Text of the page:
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Question for Serellan on 5.56 vs. 6.8 vs. 7.62


Moezter
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Though the question wasn't posed to me, I've got some knowledge on the subject. 7.62x51 is an evolution of the .30-06. The bullet weight varies, but most NATO rounds are at around 150 grains and match grade rounds tend to be near 168 grains. Recoil is massive compared to 5.56, 6.8, and 6.5. The trajectory is much flatter than 5.56, and reports on steel with an authoratative thump. In my experience anything under 500 meters is a target with this round and possible hits on target further out in dead calm.

The 5.56x45 comes in all kinds of weights, but commonly at 55 gr (earliest NATO round), 62 gr (current mass produced for NATO), and 77 gr (for match grade rifles). The rounds are lighter, the recoil is not as great, and the trajectory isn't quite as flat as the 7.62x51. That being said, it's fairly flat out to 200 meters and soldiers train (at least when I was in) to hit targets at out to 300 meters. It's soft on the shoulder and fun to shoot, not to mention cheaper than a lot of its heavier caliber cousins.

6.8 was developed about the same time 6.5 was developed, although for different purposes. The 6.8 is built for close in fighting where a bigger wound channel is at premium. The barrett M468 (named after the M4 and the 6.8mm round . . . a bit of trivia) is the current forerunner for military contracts in this round (unless something changed recently, haven't been keeping up). Trajectory will be somewhere between the 7.62x51 and the 5.56x45 as well as recoil. It is close to impossible to get factory loaded rounds for this ammunition, and the ammo you can get is quite expensive. With infinite resources, I would go with this round for mid-close range engagements. In reality, as a private citizen, it is both cheaper and more practical to go with 5.56x45.

Though you didn't ask about 6.5, you should at least know about it (and maybe wonder why it wasn't implemented). The 6.5 Grendel is a round that is often the nemesis of the 6.8 in flame wars about which round is better. This round has a very flat trajectory and is able to hit targets at longer distances with less drift and drop than its heavier cousins. There's a ton of info on it if you google it, so I'll save the space here.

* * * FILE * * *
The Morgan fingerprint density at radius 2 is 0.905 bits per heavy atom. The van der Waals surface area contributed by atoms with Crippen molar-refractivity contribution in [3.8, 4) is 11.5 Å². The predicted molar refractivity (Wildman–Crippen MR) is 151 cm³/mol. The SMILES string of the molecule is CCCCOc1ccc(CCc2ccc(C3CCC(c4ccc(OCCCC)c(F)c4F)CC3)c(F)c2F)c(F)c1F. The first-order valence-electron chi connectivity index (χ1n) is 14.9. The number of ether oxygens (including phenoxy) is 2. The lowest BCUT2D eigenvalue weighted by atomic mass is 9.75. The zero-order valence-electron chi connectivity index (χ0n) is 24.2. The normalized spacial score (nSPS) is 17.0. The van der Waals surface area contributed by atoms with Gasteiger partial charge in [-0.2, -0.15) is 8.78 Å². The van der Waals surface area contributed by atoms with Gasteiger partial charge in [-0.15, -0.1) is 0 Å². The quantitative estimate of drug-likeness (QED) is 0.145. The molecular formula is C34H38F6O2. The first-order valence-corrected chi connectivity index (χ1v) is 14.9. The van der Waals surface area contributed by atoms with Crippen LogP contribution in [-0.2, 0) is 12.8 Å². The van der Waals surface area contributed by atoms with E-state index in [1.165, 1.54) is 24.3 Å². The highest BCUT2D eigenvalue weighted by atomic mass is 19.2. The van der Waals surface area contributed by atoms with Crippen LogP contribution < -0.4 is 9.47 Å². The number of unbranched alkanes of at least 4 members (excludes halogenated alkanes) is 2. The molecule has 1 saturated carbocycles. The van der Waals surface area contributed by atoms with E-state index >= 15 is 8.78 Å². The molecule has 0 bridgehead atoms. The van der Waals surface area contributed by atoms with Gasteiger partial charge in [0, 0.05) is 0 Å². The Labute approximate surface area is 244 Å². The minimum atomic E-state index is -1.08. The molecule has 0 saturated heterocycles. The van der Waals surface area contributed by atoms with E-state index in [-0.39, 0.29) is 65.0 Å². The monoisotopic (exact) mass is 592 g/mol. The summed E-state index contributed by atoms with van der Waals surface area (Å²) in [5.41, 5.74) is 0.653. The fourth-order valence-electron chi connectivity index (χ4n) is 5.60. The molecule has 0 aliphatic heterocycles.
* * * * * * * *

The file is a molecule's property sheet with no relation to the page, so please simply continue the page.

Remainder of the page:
Enough technobabble about the rounds. It's been my experience that training trumps any type of trajectory/bullet weight/stopping power equation. I've been able to take on M4s decked out with ACOGs and light handloads with a bone stock M14 in competition because I practiced a whole lot more than folks that try to buy their speed. Shot placement > stopping power of a round.

In the game I apply the same principle. Go in there with what you prefer and have fun with it.

I also look forward to Serellan's response.

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Isn't there a type-o in the description of the M468 in GRAW?  The description for the weapon says it is a 5.56.  Should say 6.8.  Also, the magazine capacity (28 rounds) dictates that it is in fact a 6.8mm round.  Seems like a silly mistake.

does the fact that its supressed take away stopping power making it equal to a unsupressed 5.56?

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Isn't there a type-o in the description of the M468 in GRAW?  The description for the weapon says it is a 5.56.  Should say 6.8.  Also, the magazine capacity (28 rounds) dictates that it is in fact a 6.8mm round.  Seems like a silly mistake.

does the fact that its supressed take away stopping power making it equal to a unsupressed 5.56?

I have no evidence to back this up, but it seems to have more stopping power than the silenced M4 in GRSS. The stopping power to me seems pretty equivalent to any of the other rifleman weapons in GRAW.

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Stopping power is an arbitrary term. Yeah there's a difference in velocity because of the way that the suppressor vents the gases, but that takes away from your range more than it does "stopping power." If you hit someone in an area that incapacitates them by cutting off their nervous system or making them have a massive hemmorage (center mass - think aorta, brain stem, heart, pulmonary arteries, vena cavae . . . the big vessels or by causing a wound so big that the body simply cannot compensate . . . remember that relatively small caliber rounds like 10mm can leave an exit wound that you can toss a kitten through), you've essentially stopped them. This can be achieved with any caliber round.

Yes, there's definitely a typo on the M468. Minor qc issue unless they meant silenced M4. The 28 round mags support the 6.8 SPC idea.

Now if you want to compare suppressed 6.8 vs 5.56 . . . well let's look at the data. First off, the 6.8 clocks in about twice the weight of the 5.56 (I think . . . dang now I have to look it up). So you're looking at a 120ish grain bullet vs. a 62 grain round. That means it's got more mass. Then you have to look at the velocities that the rounds are traveling at. Again, I can't think of how fast they're going for subsonic function, but probably proportionally slower than their non-suppressed counterparts. mass x velocity = force. I do believe the 6.8 will hit with more force, but again I don't have all the data in front of me.

I cannot stress more than anything else that equipment is secondary to skill. A well trained individual with a .22 lr is a lot more deadly than some gun junkie with a 6.5 Grendel, despite the obvious balistic advantages of the latter round. Train with what you've got, and since you've got a great selection of firearms in GRAW, train with what you enjoy using!

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